We are all related and there are no boundaries
What follows is a full transcription of Eliza Knockwood’s remarks at the press conference:
I want to begin by acknowledging my mother, who held me in her womb, my first home, surrounded by water, where I could hear the soothing sound of her heartbeat.That is our original place of existence before the water pushed us forward into this world to walk this earth that we call mother, mother earth.
The Earth that will provide everything that we need to survive. She has done a very amazing job raising each and every one of us, and she continues to sustain us.
I want to acknowledge that sea, the ocean, the clean running rivers that hold lives, the right whales, the beings, our salmon, all our swimmers, my relatives. They are my relatives.
I am a L’nu woman. This is my birthplace, Turtle Island is where I come from. And as an L’nu woman, I have been raised to understand my inherent responsibility, as a caretaker, as a protector of my mother earth, our earth, of our water, of the next generations unborn, my future grandchildren, my future great grandchildren.
Making the vanishing call of the right whale film was a hard endeavour. There were many tears shed in our time and getting this message forward.
To see the calf with her mother. Understanding the impacts of the seismic blasting and everything that has been shared with all of you today on this beautiful morning, from the panelists here.
I really hope that we can take this information and do something. Not just table it, not just shelf it, but to do something, to act on it because now you understand that we all are equally responsible for the health and the well-being of our planet, of our water, of our air, our atmosphere.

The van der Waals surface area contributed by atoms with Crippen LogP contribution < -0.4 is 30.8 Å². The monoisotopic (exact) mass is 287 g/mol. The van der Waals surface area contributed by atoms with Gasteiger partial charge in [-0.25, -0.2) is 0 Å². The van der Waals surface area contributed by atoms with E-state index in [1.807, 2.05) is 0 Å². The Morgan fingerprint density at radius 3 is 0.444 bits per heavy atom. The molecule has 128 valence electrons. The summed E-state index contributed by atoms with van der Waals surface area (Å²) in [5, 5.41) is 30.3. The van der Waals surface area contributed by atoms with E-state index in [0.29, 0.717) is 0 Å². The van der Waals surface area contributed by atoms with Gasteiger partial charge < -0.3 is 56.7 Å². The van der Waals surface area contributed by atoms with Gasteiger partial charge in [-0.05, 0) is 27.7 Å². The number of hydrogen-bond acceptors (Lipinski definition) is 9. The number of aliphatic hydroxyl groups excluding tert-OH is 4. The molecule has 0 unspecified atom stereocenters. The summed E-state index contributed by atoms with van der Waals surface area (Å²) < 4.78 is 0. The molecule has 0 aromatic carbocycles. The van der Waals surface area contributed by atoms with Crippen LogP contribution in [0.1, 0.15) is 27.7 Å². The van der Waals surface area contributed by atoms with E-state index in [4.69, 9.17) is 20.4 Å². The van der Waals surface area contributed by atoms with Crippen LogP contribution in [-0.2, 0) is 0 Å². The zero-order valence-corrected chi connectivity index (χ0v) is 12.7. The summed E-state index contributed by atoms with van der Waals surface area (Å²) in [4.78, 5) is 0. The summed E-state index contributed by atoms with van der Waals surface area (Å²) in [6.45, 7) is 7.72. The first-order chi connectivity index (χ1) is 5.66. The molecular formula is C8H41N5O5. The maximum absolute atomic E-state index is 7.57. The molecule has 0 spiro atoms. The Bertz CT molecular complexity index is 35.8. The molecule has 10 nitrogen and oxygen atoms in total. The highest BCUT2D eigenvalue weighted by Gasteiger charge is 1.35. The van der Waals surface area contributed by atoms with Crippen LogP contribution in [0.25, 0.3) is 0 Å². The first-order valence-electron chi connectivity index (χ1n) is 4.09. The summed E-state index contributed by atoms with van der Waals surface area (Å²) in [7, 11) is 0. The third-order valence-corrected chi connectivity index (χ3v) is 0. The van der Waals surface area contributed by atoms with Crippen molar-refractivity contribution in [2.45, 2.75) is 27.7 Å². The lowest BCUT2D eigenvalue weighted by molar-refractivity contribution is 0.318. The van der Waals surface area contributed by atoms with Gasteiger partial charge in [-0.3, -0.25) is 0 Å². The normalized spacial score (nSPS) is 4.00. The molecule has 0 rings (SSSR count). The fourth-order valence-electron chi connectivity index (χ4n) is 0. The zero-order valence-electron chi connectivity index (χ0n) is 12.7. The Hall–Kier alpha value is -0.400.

We are all related and there are no boundaries. That’s an illusion. It’s false.There is no border that divides me from my relatives in the United States. There is no border that divides me in the Gulf of st. Lawrence. We are all people of the Gulf and what happens to the Gulf happens to each and every one of us.
And so today I pray, and I ask our Creator our Great Spirit to open our hearts and our minds and our ears, and our ability to see the truth that is happening all around us, and that today when we return to our homes that we honour the water that flows from our taps, understand its origins and its importance, and understand that we are all equally entitled to be in a healthy state of mind and being, including our relatives the right whale.
I want to thank each and every one of you here and everyone that shares this earth that is advocating to protect what is sacred. So may we all unite in our efforts to protect the Gulf of st. Lawrence, and your own personal waters throughout the world.
And please share and sign the petition and continue to advocate for what is right. Wela’lin all of you. Thank you.
With a special thanks to our generous donors who make publication of the Nova Scotia Advocate possible.
Subscribe to the Nova Scotia Advocate weekly digest and never miss an article again. It’s free!